A group that includes Westlake Village City Council member Ned Davis has won the rights to Thousand Oaks’ first-ever medical marijuana dispensary permit.
Davis’ group, Legendary Organics, was selected by the T.O. City Council on July 10 from a field of two applicants; a third applicant chose not to show up for the hearing and was dropped from contention. The vote was 4-1.
Patrick Spillane, who with his half-brother Sean Cassar and Davis comprise the leadership team at Legendary, told the Acorn they hope to begin selling medical cannabis products by the end of the year.
The dispensary, to be located in an industrial area of Newbury Park off Rancho Conejo Boulevard, will be the only in the Conejo Valley as the cities of Agoura and Westlake Village have banned the practice and T.O. is only allowing one.
“We knew council had the ultimate authority to select the operator (they felt) would best serve Conejo Valley,” Spillane said. “We are honored they chose us.”
Not everyone at the July 10 hearing was thrilled with Legendary’s selection. Councilmember Rob McCoy criticized the company for falsely quoting Thomas Jefferson in a brochure and ultimately voted against them; local cannabis grower Joe Kyle accused the company of using its commercial real estate ties to prevent other applicants from finding space.
“I’m disappointed that I had four potential clients that all wanted to apply for a dispensary but were unable to simply secure a building,” Kyle said during public comment. “I’m disappointed this council changed the application to not require a location certificate about one week before the application deadline while not extending said deadline; I’m disappointed that when the potential clients called around to local (real estate agents), they were told other people were ‘taking care of it.’ I’m disappointed (the ‘other people’) were the exact entity that has placed first in the city’s point system, while at the same time having donated to four out of five City Council members.”
In Legendary’s official application paperwork, Davis is listed as director of operations. He told The Acorn in April that he does not own any stake in the company but is working as a paid consultant. He said he has a long history with the Cassar family, which owns and operates Moorpark-based Kretek International, a leading importer and seller of specialty tobacco products.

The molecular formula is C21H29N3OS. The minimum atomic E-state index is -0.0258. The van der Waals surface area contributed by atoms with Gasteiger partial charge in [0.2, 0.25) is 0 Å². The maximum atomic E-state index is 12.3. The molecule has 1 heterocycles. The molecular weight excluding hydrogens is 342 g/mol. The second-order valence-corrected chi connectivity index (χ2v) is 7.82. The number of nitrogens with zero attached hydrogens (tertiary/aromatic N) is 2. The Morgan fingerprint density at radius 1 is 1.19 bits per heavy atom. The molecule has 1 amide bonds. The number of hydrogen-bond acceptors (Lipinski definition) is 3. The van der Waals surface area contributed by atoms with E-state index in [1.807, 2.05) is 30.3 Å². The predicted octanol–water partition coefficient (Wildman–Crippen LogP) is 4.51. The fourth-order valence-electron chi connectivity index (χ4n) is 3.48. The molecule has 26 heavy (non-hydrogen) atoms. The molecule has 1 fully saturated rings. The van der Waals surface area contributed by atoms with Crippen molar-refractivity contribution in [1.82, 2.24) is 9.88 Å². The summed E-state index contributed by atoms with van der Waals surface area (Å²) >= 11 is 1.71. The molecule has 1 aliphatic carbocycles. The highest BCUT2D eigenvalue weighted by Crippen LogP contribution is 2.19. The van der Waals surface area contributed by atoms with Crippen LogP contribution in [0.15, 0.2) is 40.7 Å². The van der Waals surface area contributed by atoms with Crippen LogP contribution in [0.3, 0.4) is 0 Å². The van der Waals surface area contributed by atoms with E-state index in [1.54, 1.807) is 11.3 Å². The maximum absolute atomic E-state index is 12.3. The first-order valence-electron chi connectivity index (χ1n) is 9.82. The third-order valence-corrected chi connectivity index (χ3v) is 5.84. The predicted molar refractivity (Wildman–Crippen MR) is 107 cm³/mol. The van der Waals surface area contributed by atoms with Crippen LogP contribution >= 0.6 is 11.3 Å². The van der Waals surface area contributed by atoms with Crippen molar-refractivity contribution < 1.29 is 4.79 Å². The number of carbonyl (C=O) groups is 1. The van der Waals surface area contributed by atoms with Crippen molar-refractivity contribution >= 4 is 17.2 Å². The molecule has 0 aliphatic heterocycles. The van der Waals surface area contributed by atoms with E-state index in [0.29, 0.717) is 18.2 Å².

Reached this week, Davis clarified his role in the future dispensary—he’s a consultant.
“I don’t really have a deal, so to speak, but when you are involved with managing the operations (you have to be listed),” Davis said. “We read the document as saying, ‘Well if you’re going to have an effect on how it’s managed, you have to be listed as an owner, even though you may not have a financial interest, or a great financial interest in it.”
The current mayor pro tem said he’s collecting a paycheck for his consulting services and treating the business as a startup. He said he charges a discounted rate in return for equity in the dispensary.
During last week’s hearing in front of the Thousand Oaks council, Davis remained seated in the audience while Spillane made a presentation on behalf of Legendary and fielded questions. At one point in the hearing, Thousand Oaks Mayor Andy Fox asked Davis if he cared to provide comment; he did not.
Asked why he did not choose to speak during the meeting, Davis said he can speak to the medical uses of cannabis but preferred to let Spillane address the council about the business plan.
“The whole idea of me talking, I thought it would be more of a distraction, because I’m an elected official from another city, and there could be sensitivities to that,” Davis said. “It seemed like the council wanted information related to the location and the things Patrick was talking about.”
A former Hollywood executive, Davis has served on the Westlake Village council for 11 years. He told the Acorn earlier this year he is a proponent of medicinal cannabis, specifically CBD, short for cannabidiol, a marijuana extract shown to have analgesic, anti-inflammatory and anti-anxiety properties. Davis said he’s used CBD products, which don’t cause the user to experience the high normally associated with marijuana, to treat migraines.
Over the years, the Westlake Village City Council has always voted unanimously on cannabis-related issues. In April 2011, the city discussed amending its municipal code to prohibit any cannabis related facilities. At the time, Davis expressed concern about patients who use cannabis treatments being denied easy access to it but still supported the ban.
The owners of Legendary Organics say they anticipate opening between then and the end of the year at 2712 Conejo Center Drive in Newbury Park. They have one month to reach an operations agreement with the City of T.O. before their permit becomes final.
If an agreement can’t be reached, the city retains the right to open negotiations with the runner-up.
Reporter Ian Bradley contributed to this article.